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Aerodynamics of a Low-Pressure Turbine Airfoil at Low-Reynolds Numbers: Part 2 — Blade-Wake Interaction

[+] Author Affiliations
Ali Mahallati

National Research Council of Canada, Ottawa, ON, Canada

Steen A. Sjolander

Carleton University, Ottawa, ON, Canada

Paper No. GT2007-27348, pp. 1025-1037; 13 pages
doi:10.1115/GT2007-27348
From:
  • ASME Turbo Expo 2007: Power for Land, Sea, and Air
  • Volume 4: Turbo Expo 2007, Parts A and B
  • Montreal, Canada, May 14–17, 2007
  • Conference Sponsors: International Gas Turbine Institute
  • ISBN: 0-7918-4793-4 | eISBN: 0-7918-3796-3
  • Copyright © 2007 by ASME

abstract

The relative motion of rotor and stator blade rows causes periodically unsteady flows that influence the performance of airfoils through their effects on the boundary layer development. Part 1 of this two-part paper described the influence of Reynolds number, freestream turbulence intensity and turbulence length scales on a low-pressure (LP) high-lift turbine airfoil, PakB, under steady inlet flow conditions. The aerodynamic behaviour of the same airfoil under the influence of incoming wakes is presented in Part 2. The unsteady effects of wakes from a single upstream blade-row were measured in a low-speed linear cascade facility at Reynolds numbers of 25000, 50000 and 100000 and at two freestream turbulence intensity levels of 0.4% and 4%. In addition, eight reduced frequencies between 0.53 and 3.2, at three flow coefficients of 0.5, 0.7 and 1.0 were examined. The complex wake-induced transition, flow separation and reattachment on the suction surface boundary layer was determined from an array of closely-spaced surface hot-film sensors. The wake-induced transition caused the separated boundary layer to reattach to the suction surface at all conditions examined. The time-varying profile losses were measured downstream of the trailing edge. Profile losses increase with decreasing Reynolds number and the influence of increased freestream turbulence intensity is only evident in between wake-passing events at low reduced frequencies. At higher values of reduced frequency, the losses increase slightly and for the cases examined here, losses were slightly larger at lower flow coefficients than the higher flow coefficients. An optimum wake-passing frequency was observed at which the profile losses were a minimum.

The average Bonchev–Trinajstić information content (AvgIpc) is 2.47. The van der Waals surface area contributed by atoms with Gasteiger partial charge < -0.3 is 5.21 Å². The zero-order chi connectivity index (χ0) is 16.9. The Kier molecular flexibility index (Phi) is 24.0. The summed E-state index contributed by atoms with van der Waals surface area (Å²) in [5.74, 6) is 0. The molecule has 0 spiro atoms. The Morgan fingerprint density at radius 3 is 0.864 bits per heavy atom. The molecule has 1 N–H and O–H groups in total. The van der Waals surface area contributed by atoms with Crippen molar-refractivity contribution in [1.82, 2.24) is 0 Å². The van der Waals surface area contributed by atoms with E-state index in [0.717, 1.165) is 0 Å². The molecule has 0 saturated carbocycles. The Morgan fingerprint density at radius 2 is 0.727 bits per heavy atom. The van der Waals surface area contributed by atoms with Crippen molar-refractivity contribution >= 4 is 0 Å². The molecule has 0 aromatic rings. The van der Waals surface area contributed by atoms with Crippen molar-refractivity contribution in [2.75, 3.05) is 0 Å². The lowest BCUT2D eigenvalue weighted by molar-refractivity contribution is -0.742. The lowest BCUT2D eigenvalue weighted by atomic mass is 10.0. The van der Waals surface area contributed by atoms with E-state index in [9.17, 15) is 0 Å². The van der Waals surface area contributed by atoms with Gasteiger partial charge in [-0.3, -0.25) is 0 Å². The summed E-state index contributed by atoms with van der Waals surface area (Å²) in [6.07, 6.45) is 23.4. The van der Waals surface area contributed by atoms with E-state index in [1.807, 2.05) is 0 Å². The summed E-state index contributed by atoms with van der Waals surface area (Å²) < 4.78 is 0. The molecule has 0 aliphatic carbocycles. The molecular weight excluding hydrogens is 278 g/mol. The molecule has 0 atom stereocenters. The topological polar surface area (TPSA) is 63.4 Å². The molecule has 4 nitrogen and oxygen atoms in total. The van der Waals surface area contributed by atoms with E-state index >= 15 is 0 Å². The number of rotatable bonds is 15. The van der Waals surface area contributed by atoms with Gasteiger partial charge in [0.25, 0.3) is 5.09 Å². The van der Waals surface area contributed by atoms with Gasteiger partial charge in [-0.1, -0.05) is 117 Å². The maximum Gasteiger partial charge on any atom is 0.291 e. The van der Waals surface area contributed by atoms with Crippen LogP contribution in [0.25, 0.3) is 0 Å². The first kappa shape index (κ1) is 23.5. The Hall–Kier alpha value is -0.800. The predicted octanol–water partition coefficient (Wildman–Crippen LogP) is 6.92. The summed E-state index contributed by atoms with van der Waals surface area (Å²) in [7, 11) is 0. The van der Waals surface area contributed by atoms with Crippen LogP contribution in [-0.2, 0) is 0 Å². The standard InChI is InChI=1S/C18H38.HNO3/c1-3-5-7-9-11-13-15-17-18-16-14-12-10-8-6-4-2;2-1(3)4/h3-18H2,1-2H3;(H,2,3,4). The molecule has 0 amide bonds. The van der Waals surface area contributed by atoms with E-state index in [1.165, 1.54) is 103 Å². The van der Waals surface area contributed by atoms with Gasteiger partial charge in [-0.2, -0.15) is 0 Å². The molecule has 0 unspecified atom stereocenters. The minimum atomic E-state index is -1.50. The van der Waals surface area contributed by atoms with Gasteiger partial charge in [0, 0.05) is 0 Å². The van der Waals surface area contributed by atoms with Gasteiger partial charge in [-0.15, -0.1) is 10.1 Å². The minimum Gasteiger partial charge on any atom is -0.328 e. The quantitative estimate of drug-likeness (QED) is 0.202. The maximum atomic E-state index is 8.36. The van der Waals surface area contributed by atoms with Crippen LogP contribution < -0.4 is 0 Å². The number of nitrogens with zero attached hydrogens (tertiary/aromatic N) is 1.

Copyright © 2007 by ASME

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